Overfilling more than the required amount of down does not cause the quilt to have more loft; to some extent it may guarantee that full potential quilt loft is attained but, in the end, the maximum loft is limited by the quilt dimensions.

    So you can fill that quilt volume with 600, 700, 800, 900 fill power down and the quilt will still provide the same amount of insulation because the loft is the same regardless of the fill power down you used.

    The only difference will be in the weight.

    The "900 quilt" is not warmer than the "600 quilt" but the "900 quilt" does weight less than the "600 quilt"

    I have read articles that claim the higher loft downs lasts longer but I am not convinced. My very old down comforter was probably a low quality fill power and is still plenty warm after many years of use.

    The only time I would pay for overfill is if I thought the manufacturer was underfilling the quilt. Even then I think more than an oz of overfill is wasted money since it is doubtful that they are underfilling by 600-900 cubic inches.

    http://www.mammut.ch/images/Mammut_Sleep_well_pt1_E.pdf

    http://www.mammut.ch/images/Sleep+Well_down_pt2_E.pdf

    It is the trapped air that insulates you, not the down, the down is just the method of trapping the air.
    Last edited by tjm; 12-13-2010 at 15:34. Reason: clarifications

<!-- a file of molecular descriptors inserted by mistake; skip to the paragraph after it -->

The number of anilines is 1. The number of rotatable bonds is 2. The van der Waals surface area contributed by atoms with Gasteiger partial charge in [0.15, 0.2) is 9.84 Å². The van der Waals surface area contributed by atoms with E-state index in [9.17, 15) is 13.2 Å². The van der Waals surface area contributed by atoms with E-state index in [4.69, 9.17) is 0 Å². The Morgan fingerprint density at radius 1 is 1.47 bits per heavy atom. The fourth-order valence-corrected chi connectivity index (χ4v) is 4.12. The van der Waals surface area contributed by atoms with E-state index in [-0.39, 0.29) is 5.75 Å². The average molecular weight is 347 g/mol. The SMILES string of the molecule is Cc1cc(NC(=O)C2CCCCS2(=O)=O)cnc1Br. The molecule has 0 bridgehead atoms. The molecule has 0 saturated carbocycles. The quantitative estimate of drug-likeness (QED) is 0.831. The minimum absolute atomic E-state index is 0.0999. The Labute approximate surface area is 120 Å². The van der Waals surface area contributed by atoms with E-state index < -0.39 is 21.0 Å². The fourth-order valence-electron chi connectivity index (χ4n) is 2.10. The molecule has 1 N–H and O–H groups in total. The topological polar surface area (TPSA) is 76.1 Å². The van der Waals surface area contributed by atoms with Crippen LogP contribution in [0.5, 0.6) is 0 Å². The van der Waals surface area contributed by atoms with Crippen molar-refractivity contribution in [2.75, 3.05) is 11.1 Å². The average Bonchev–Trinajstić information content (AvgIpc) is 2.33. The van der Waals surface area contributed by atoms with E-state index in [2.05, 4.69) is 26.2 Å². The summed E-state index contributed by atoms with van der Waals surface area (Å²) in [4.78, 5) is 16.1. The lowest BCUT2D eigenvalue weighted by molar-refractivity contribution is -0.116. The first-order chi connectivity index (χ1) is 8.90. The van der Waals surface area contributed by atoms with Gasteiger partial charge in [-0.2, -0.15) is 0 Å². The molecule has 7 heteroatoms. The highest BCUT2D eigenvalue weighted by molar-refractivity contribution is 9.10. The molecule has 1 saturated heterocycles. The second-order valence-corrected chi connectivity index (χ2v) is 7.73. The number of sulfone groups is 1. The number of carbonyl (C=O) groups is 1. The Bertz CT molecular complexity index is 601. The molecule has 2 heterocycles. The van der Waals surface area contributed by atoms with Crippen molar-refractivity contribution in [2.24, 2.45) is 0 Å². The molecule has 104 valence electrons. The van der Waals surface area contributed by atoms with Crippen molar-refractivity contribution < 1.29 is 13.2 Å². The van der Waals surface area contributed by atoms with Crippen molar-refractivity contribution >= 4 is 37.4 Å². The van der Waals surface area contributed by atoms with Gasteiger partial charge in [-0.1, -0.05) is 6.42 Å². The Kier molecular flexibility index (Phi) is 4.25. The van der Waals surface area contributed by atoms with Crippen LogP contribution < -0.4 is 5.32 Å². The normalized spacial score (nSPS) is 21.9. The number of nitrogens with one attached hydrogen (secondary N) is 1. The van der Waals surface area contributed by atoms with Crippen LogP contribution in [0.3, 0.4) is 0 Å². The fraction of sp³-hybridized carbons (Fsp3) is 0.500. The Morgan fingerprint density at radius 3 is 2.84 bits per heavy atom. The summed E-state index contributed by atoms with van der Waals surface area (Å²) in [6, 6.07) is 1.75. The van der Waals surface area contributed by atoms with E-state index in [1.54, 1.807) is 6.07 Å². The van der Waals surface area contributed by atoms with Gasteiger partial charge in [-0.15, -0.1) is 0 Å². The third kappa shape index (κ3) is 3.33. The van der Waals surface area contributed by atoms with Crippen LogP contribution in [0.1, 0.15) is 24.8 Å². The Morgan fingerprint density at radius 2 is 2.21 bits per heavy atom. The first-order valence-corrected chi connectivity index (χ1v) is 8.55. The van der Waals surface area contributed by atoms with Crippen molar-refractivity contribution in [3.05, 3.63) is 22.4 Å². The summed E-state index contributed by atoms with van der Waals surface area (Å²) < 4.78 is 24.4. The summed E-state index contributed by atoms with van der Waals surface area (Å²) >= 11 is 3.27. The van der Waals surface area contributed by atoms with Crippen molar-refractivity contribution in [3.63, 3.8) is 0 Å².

Love my JRB BMB

  7. #7
    Senior Member XexorZ's Avatar
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    As down gets beat up over time, I believe it loses a little loft which will result in degradation of temp rating.

    I also believe overfill combats this by providing more potential loft even as the down in the bag starts to lose its spring over many many years of use or possible abuse

    - in my eyes it is the only reason for overfill - but with that said I'd likely throw in 1 oz of overfill if given the option.. Somebody who knows more about this step on me if I'm wrong ;-)

    -XexorZ
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  8. #8
    Senior Member Barefoot Child's Avatar
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    I have always believed that the lofting strength of any down depended on two things....how long and how tightly compresseed the bag or quilt was stored, and the degree of cleanliness of the down inside the chambers ( by this I am referring to the dirt and accumulated body oils that are transferred from the sleepers skin or clothing into the down through the fabric.

    And as a result I have always tried to store my bags and quilts by hanging them up in my closet uncompressed and attempting to keep them as clean as possible. YMMV/HYOH
    "If'n I'm gonna fall, someone is gonna' watch."
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  9. #9
    Senior Member Festus Hagen's Avatar
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    Yep it can be confusing... I have two EMS jackets, one is a 650 fill Glacier jacket, the other is an 800 fill Ascent (technically a sweater). The 650 fill jacket is "jacket weight", the Ascent is "sweater weight" thus the Glacier is a lot warmer with more loft... but the Ascent packs down to nothing which I guess justifies the price tag. I use the Glacier pretty often, the Ascent only comes out if I'm backpacking or kayaking.
    Last edited by Festus Hagen; 12-13-2010 at 14:05.

  10. #10
    Senior Member Mountain Gout's Avatar
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    Interesting thread...
    We would be one step closer to world peace, if everyone slept in a hammock..